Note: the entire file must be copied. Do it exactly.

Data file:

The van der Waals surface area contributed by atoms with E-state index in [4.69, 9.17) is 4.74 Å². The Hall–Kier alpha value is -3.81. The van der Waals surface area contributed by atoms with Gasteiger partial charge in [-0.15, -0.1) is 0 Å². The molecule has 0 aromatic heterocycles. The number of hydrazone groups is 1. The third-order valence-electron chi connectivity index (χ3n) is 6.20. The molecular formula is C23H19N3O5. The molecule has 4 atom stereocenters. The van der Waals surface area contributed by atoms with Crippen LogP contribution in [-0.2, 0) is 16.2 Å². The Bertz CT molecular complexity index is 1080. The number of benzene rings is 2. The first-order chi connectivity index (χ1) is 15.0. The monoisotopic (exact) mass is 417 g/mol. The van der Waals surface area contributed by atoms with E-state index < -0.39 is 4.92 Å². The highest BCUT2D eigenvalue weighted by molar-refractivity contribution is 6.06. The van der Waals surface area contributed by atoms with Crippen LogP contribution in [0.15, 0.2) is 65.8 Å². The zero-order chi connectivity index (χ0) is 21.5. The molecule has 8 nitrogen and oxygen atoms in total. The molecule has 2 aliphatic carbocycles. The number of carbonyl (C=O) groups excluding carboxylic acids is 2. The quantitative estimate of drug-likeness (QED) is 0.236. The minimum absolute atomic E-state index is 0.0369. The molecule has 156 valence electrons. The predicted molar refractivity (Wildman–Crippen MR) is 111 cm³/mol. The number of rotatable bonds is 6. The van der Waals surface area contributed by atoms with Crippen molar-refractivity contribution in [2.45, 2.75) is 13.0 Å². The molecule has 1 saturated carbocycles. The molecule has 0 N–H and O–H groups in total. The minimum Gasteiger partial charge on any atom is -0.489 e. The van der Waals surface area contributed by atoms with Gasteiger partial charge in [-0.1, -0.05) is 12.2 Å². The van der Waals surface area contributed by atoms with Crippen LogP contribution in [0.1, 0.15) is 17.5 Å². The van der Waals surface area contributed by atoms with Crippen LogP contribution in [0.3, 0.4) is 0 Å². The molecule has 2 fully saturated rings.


The van der Waals surface area contributed by atoms with E-state index in [4.69, 9.17) is 4.74 Å². The Hall–Kier alpha value is -3.81. The van der Waals surface area contributed by atoms with Gasteiger partial charge in [-0.15, -0.1) is 0 Å². The molecule has 0 aromatic heterocycles. The number of hydrazone groups is 1. The third-order valence-electron chi connectivity index (χ3n) is 6.20. The molecular formula is C23H19N3O5. The molecule has 4 atom stereocenters. The van der Waals surface area contributed by atoms with Crippen LogP contribution in [-0.2, 0) is 16.2 Å². The Bertz CT molecular complexity index is 1080. The number of benzene rings is 2. The first-order chi connectivity index (χ1) is 15.0. The monoisotopic (exact) mass is 417 g/mol. The van der Waals surface area contributed by atoms with E-state index < -0.39 is 4.92 Å². The highest BCUT2D eigenvalue weighted by molar-refractivity contribution is 6.06. The van der Waals surface area contributed by atoms with Crippen LogP contribution in [0.15, 0.2) is 65.8 Å². The zero-order chi connectivity index (χ0) is 21.5. The molecule has 8 nitrogen and oxygen atoms in total. The molecule has 2 aliphatic carbocycles. The number of carbonyl (C=O) groups excluding carboxylic acids is 2. The quantitative estimate of drug-likeness (QED) is 0.236. The minimum absolute atomic E-state index is 0.0369. The molecule has 156 valence electrons. The predicted molar refractivity (Wildman–Crippen MR) is 111 cm³/mol. The number of rotatable bonds is 6. The van der Waals surface area contributed by atoms with Crippen molar-refractivity contribution in [2.45, 2.75) is 13.0 Å². The molecule has 1 saturated carbocycles. The molecule has 0 N–H and O–H groups in total. The minimum Gasteiger partial charge on any atom is -0.489 e. The van der Waals surface area contributed by atoms with Gasteiger partial charge in [-0.1, -0.05) is 12.2 Å². The van der Waals surface area contributed by atoms with Crippen LogP contribution in [0.1, 0.15) is 17.5 Å². The van der Waals surface area contributed by atoms with Crippen LogP contribution in [0.3, 0.4) is 0 Å². The molecule has 2 fully saturated rings.